In “Privacy protections to encourage use of health-relevant digital data in a learning health system,” McGraw and Mandl12 highlight gaps in US health privacy laws that do not cover data collected by many consumer digital technologies and which have not been updated to address concerns about large technology companies entering the health care industry. The authors provide pragmatic recommendations for protecting individuals by establishing rules for health-relevant data that go beyond relying only on consent.

Last mile and implementation

Finally, the symposium participants discussed how real-world factors such as patient attrition could impact the strength and generalizability of digital medicine studies, as well as the health care provider’s perspective on the use and dissemination of digital tools.

In “Indicators of retention in remote digital health studies: a cross-study evaluation of 100,000 participants,” Pratap et al.13 highlight the operational issue of patient retention as particularly salient. The article takes a solution-oriented stance, describing correlates of retention (and thus as a corollary, attrition) in a set of eight studies that were analyzed in detail. While much more work is needed to understand the factors that shape patient retention in clinical trials in digital medicine, this piece outlines a set of factors such as compensation, illness, age, and clinician involvement that predict continuation and are therefore likely to be helpful in designing more effective recruitment and retention strategies in the future. As in the other articles in this collection, this study’s findings are of growing relevance in a rapidly digitizing research ecosystem.

In “Beyond validation: getting health apps into clinical practice,” Gordon et al.14 move past validation, and take on the logistics and practicalities of disseminating “apps” into clinical practice, by proposing a framework for prescribing apps, akin to how clinicians prescribe medications or other devices today. This includes the creation of digital formularies, workflow and EHR integration, payment models, and various forms of educational support, like training and awareness. Importantly, equity concerns abound, and heavier reliance on “apps” for care delivery may exacerbate an extant digital divide.

As a response to Gordon et al., Cohen and Martin’s15 editorial “Innovation without integration” notes that heavily integrated apps are only one component of the larger ecosystem, and many technologies, like prevention-focused apps, may be able to avoid the complexity of EHR integration entirely while still providing immense value. Indeed, the authors argue, that while full integration with electronic health records may take years, those tools that do not demand such integration can be deployed relatively quickly.

As highlighted by these pieces, bringing digital medicine to the patient is complex, with numerous dependencies, including technical work, payment incentive alignments, patient engagement and retention, and education. Digital medicine will likely be most successful and create the most value16 when it is woven into the care continuum, alongside traditional interventions like medications and medical devices.


The field of digital medicine is moving quickly, with new users, use cases, technical capabilities, data sources, and analytical capabilities, rapidly emerging and evolving. In some cases, the studies discussed here represent a first “stake in the ground” in bringing data to bear on questions raised by digital medicine. Understanding the phenomena highlighted in this collection will be of great importance for researchers, clinicians, and policy makers worldwide. For example, understanding factors associated with study retention in other settings will help with research design, while understanding the use of use cases for connected digital tools in clinical research will be of great value during ongoing Covid-19 public health emergency and beyond. Furthermore, much work is needed to bolster cybersecurity and data rights considerations, warranting significant investment, discussion, and research going forward.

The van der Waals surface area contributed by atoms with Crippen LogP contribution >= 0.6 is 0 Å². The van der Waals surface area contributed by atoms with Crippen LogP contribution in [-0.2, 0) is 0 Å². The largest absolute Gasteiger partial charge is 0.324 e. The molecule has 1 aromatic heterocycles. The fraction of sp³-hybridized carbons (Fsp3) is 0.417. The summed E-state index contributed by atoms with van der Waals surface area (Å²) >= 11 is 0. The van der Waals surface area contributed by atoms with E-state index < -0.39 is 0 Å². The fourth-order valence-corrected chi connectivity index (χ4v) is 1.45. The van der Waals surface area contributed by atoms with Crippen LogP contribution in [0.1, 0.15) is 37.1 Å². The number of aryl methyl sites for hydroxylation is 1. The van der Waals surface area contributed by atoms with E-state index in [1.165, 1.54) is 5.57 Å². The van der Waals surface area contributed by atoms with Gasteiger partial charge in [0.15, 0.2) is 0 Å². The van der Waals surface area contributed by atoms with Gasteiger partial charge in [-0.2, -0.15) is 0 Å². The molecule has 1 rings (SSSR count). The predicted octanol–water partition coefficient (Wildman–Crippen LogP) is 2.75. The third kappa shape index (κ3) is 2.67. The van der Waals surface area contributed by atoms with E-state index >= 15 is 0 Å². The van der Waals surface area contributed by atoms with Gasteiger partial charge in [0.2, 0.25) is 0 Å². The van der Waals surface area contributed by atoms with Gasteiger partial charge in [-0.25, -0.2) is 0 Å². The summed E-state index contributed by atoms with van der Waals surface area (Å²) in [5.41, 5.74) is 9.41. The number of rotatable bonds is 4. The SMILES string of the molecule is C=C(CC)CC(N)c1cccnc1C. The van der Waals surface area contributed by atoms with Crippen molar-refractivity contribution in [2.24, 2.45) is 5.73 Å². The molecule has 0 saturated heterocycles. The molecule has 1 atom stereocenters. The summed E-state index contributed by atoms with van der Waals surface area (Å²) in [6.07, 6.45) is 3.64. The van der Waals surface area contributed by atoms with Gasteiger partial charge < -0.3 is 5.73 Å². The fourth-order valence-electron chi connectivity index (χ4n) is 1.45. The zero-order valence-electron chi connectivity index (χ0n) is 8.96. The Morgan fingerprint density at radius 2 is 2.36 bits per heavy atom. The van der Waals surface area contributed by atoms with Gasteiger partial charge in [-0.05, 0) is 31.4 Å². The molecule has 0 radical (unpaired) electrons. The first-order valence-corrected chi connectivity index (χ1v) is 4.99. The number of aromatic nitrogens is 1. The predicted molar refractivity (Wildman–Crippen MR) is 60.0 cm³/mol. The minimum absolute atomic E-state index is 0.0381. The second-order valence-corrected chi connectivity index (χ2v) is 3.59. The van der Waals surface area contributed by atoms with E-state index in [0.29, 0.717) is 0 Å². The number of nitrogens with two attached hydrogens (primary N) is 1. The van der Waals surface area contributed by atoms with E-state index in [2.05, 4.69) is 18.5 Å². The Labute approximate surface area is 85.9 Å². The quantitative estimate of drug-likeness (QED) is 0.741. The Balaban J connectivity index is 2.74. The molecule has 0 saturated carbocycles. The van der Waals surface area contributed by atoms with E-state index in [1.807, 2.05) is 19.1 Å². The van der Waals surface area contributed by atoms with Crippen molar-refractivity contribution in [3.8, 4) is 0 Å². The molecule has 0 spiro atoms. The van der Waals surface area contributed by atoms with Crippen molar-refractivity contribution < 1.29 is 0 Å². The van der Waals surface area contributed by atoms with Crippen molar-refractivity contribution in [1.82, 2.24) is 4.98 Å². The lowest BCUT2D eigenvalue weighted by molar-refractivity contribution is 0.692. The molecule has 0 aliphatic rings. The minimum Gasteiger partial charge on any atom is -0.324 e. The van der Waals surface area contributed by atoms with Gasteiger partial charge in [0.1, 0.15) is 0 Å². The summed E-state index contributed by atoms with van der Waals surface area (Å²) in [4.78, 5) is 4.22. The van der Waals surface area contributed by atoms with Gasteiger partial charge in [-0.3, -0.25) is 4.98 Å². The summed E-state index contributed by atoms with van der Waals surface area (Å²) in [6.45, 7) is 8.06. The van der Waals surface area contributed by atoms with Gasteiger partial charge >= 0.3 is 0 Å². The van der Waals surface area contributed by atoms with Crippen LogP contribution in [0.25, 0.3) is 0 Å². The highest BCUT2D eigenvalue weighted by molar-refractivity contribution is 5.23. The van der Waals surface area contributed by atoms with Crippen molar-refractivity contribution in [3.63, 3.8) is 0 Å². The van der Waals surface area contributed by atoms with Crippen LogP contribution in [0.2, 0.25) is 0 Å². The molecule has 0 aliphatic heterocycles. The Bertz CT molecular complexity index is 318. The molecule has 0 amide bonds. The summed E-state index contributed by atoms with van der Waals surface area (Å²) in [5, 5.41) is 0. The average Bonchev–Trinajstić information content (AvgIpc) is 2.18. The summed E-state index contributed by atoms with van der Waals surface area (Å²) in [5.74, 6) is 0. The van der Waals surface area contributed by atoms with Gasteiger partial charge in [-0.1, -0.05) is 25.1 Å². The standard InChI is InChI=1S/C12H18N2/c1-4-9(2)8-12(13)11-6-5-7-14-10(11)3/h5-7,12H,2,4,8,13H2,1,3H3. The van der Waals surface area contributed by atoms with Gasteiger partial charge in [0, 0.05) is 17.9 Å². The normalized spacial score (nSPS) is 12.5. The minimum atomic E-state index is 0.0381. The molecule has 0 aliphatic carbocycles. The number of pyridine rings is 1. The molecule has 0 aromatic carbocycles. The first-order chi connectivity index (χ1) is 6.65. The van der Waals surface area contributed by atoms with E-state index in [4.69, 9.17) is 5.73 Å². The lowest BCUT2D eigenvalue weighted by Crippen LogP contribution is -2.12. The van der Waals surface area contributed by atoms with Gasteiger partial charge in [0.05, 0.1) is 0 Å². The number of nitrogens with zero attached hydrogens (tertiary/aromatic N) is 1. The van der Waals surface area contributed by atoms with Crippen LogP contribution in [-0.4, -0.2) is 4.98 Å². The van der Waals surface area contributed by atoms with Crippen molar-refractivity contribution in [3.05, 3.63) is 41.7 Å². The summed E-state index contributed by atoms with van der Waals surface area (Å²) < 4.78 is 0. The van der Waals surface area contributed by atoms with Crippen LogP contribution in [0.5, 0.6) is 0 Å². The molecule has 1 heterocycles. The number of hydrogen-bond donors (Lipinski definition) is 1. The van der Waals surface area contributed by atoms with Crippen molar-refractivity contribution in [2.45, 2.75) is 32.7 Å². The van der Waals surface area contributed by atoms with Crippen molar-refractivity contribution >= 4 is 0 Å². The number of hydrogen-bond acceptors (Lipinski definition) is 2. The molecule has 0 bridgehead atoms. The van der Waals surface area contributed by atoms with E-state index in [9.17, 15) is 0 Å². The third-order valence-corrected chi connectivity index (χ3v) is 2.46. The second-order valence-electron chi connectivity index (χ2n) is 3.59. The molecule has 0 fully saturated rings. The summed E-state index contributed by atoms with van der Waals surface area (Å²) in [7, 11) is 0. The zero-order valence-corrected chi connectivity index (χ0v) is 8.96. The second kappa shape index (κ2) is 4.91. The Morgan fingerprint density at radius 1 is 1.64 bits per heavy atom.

Collaboration with regulators will be vital to ensuring a robust scaffolding for the development of safe and effective digital medicine products. Fortunately, since the time of the symposium, regulatory innovation has continued apace, with encouraging developments on both sides of the Atlantic. In the United States, the FDA recently announced a Digital Health Center of Excellence17, and in Germany, the Digital Healthcare Act (Digitale-Versorgung-Gesetz) rapidly expands reimbursement opportunities for certain digital health applications18, as just two examples.

Digital medicine continues to rapidly evolve. A rigorous and consistent foundation for understanding digital medicine is therefore critical for framing and ushering these advancements safely into practice and to meet the patient where they are at. We welcome this evolution, and the myriad ways in which digital medicine will improve our understanding, management, and treatment of human disease, and become “just plain medicine.”19


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W.J.G., A.R.C., and A.D.S. wrote and edited the paper.

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Correspondence to William J. Gordon.

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W.J.G. reports research funding from IBM Watson outside the scope of this work, and reports serving as a consultant to the Office of the National Coordinator for Health IT, US Department of Health and Human Services. A.R.C. is an employee and equity holder in Elektra Labs. A.D.S. receives research funding from the Kauffman Junior Faculty Fellowship and reports serving as a consultant to the US Department of Health and Human Services.

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Gordon, W.J., Coravos, A.R. & Stern, A.D. Ushering in safe, effective, secure, and ethical medicine in the digital era. npj Digit. Med. 4, 56 (2021).